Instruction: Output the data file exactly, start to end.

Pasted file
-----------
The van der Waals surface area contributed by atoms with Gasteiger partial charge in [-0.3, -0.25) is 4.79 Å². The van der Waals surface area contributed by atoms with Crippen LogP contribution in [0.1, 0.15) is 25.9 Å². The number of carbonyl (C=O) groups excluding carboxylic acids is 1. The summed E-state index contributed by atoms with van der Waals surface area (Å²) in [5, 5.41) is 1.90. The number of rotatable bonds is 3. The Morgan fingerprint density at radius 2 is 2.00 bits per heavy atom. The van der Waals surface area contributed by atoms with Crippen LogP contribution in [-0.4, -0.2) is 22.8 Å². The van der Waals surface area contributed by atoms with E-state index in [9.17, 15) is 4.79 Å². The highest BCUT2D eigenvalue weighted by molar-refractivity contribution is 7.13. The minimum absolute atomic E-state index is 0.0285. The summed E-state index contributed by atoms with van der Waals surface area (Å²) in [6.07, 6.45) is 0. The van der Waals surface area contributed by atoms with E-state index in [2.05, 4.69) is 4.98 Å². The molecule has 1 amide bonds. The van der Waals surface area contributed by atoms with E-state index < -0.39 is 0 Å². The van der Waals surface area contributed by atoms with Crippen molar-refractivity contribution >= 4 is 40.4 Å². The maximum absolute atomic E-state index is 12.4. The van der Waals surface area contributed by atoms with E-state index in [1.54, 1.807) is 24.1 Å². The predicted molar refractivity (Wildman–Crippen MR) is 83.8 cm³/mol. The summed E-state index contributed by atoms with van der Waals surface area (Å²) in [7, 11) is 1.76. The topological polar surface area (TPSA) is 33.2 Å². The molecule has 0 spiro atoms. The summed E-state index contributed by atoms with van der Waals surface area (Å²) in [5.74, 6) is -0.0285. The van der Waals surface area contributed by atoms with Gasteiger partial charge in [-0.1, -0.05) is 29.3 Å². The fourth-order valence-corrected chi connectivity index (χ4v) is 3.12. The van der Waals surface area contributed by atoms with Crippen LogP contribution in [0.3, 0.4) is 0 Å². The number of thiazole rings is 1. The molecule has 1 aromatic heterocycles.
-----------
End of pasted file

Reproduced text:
The van der Waals surface area contributed by atoms with Gasteiger partial charge in [-0.3, -0.25) is 4.79 Å². The van der Waals surface area contributed by atoms with Crippen LogP contribution in [0.1, 0.15) is 25.9 Å². The number of carbonyl (C=O) groups excluding carboxylic acids is 1. The summed E-state index contributed by atoms with van der Waals surface area (Å²) in [5, 5.41) is 1.90. The number of rotatable bonds is 3. The Morgan fingerprint density at radius 2 is 2.00 bits per heavy atom. The van der Waals surface area contributed by atoms with Crippen LogP contribution in [-0.4, -0.2) is 22.8 Å². The van der Waals surface area contributed by atoms with E-state index in [9.17, 15) is 4.79 Å². The highest BCUT2D eigenvalue weighted by molar-refractivity contribution is 7.13. The minimum absolute atomic E-state index is 0.0285. The summed E-state index contributed by atoms with van der Waals surface area (Å²) in [6.07, 6.45) is 0. The van der Waals surface area contributed by atoms with E-state index in [2.05, 4.69) is 4.98 Å². The molecule has 1 amide bonds. The van der Waals surface area contributed by atoms with E-state index < -0.39 is 0 Å². The van der Waals surface area contributed by atoms with Crippen molar-refractivity contribution >= 4 is 40.4 Å². The maximum absolute atomic E-state index is 12.4. The van der Waals surface area contributed by atoms with E-state index in [1.54, 1.807) is 24.1 Å². The predicted molar refractivity (Wildman–Crippen MR) is 83.8 cm³/mol. The summed E-state index contributed by atoms with van der Waals surface area (Å²) in [7, 11) is 1.76. The topological polar surface area (TPSA) is 33.2 Å². The molecule has 0 spiro atoms. The summed E-state index contributed by atoms with van der Waals surface area (Å²) in [5.74, 6) is -0.0285. The van der Waals surface area contributed by atoms with Gasteiger partial charge in [-0.1, -0.05) is 29.3 Å². The fourth-order valence-corrected chi connectivity index (χ4v) is 3.12. The van der Waals surface area contributed by atoms with Crippen LogP contribution in [0.3, 0.4) is 0 Å². The number of thiazole rings is 1. The molecule has 1 aromatic heterocycles.